Cloakroom taps, mini taps, or small taps are better suited to smaller basin units or where space will be limited.

By comparison, tall taps are larger and better suited for larger countertop basins and kitchen sinks where they offer more space and easier access.

Product Lifestyle image of Crosswater Fusion Single Lever Freestanding Bath Shower Mixer

These are some of the maximum top-end ranges of taps within our range.

  • Basin Taps:  Height: 399mm x Length:299mm x Width:299mm
  • Bath Mixer Taps: Height 199mm x Length:199mm x Width: 299mm
  • Freestanding/Floor-standing Taps: Height up to 1199mm x Length: 399mm x Width up to 399mm
  • Tall Taps: Height 399mm x Length: 199mm x Width: 199mm
  • Mini Basin Taps: Height 199mm x Length 199mm x Width 99mm

What Water Pressure Do I Need for Taps?

It is important to check what water pressure you currently have in your home as this will dictate which tap is suitable for your needs. Read our handy guide on how to measure, check, and improve your water pressure if you don’t know where to start.

There are plenty of taps that can cope with low pressures of 0.1 bar, so if you have a lower water pressure or can’t improve it, then options are available. At the other end of the scale, some taps can cope with higher water pressures of around 3 bar. Be sure to consult the product details first but if you really aren’t sure, or have any questions, a plumber or expert will be able to help and direct you to the best one for your bathroom layout.

What Materials Are Taps Made From and Do They Come in Different Finishes?

Image of a basin mixer tap finished in matt blackImage of basin mixer finished in brushed bronze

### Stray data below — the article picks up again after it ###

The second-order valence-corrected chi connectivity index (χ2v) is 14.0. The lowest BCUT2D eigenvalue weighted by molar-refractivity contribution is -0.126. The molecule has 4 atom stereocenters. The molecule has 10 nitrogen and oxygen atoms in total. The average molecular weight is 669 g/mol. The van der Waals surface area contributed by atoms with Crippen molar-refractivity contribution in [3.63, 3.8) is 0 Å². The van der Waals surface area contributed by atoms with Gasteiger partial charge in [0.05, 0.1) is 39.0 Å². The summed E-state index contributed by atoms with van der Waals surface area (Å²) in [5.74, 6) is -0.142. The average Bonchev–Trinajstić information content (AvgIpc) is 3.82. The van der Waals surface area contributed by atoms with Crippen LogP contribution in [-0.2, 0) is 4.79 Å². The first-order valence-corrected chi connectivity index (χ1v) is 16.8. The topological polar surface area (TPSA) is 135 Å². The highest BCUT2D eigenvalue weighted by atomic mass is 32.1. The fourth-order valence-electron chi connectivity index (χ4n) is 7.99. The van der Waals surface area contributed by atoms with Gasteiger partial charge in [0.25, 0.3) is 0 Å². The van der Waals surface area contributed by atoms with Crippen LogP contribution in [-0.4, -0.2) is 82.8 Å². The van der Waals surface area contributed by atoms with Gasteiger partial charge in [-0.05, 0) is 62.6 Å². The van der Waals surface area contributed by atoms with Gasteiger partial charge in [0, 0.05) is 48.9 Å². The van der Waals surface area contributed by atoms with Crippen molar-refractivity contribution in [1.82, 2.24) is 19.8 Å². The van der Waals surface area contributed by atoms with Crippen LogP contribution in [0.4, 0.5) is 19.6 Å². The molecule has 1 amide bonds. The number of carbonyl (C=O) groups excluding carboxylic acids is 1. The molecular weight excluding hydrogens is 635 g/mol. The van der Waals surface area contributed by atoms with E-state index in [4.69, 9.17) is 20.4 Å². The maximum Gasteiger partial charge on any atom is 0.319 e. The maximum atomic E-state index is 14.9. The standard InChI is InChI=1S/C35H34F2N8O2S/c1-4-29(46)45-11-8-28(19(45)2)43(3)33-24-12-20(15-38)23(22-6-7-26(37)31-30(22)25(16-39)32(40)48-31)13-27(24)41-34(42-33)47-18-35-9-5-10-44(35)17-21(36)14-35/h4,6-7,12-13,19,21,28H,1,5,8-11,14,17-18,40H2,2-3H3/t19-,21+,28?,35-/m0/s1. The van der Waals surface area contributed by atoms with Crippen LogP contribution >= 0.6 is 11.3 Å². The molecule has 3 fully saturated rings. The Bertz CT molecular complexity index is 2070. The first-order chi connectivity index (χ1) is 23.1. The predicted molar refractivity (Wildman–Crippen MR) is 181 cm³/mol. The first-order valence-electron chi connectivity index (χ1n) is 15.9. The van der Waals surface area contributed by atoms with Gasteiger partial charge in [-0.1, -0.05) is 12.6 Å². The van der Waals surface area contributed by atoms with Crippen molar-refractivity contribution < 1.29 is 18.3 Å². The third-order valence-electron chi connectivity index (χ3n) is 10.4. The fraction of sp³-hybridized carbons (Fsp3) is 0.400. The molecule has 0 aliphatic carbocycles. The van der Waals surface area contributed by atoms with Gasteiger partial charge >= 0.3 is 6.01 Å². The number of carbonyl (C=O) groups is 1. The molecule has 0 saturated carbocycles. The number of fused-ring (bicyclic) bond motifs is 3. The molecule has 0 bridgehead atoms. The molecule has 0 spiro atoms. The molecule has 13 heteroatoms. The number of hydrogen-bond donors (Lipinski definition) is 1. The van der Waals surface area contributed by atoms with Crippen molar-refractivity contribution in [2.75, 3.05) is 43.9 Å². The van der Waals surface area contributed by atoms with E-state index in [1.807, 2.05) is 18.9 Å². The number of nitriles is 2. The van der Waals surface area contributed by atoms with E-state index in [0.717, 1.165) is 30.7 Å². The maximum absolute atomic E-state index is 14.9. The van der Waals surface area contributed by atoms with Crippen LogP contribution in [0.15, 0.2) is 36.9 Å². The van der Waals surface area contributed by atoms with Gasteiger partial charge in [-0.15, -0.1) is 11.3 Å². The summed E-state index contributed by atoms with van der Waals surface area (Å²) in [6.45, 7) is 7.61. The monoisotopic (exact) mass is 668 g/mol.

Taps can come in a variety of colours and finishes. Usually, taps are made from cut brass before being coated in a metallic finish.

Most taps are available in a Chrome finish, however, a variety of other options are available, including stainless steel, nickel, and brushed brass. A contemporary trend with bathrooms is to have taps of a different colour. Particularly in vogue at the moment are matt black taps or even white taps.

How Much Do Taps Cost?

The cost of taps can vary based on design, brand, and style. More affordable basin taps can be around £50 per pair. The more contemporary designs can reach up to the £650 mark for something like a mono mixer lever tap.

Bath taps vary in cost depending on the location and feature. Freestanding bath taps are more expensive due to the wide range of functionality and luxurious designs, usually priced anywhere between £400-£2,500. Wall or deck-mounted taps come in at a similar range with a top-end price of around £1,000.

Shop the Tap Range and Get Some Inspiration

We have around 1,000 taps in our range from the biggest brands in the industry. Get some inspiration with style and designs. Click on the links below to be taken to the taps you are looking for:

Alternatively, if you are planning your bathroom and want some ideas, book a 3D bathroom design appointment with our expert team to discuss and design.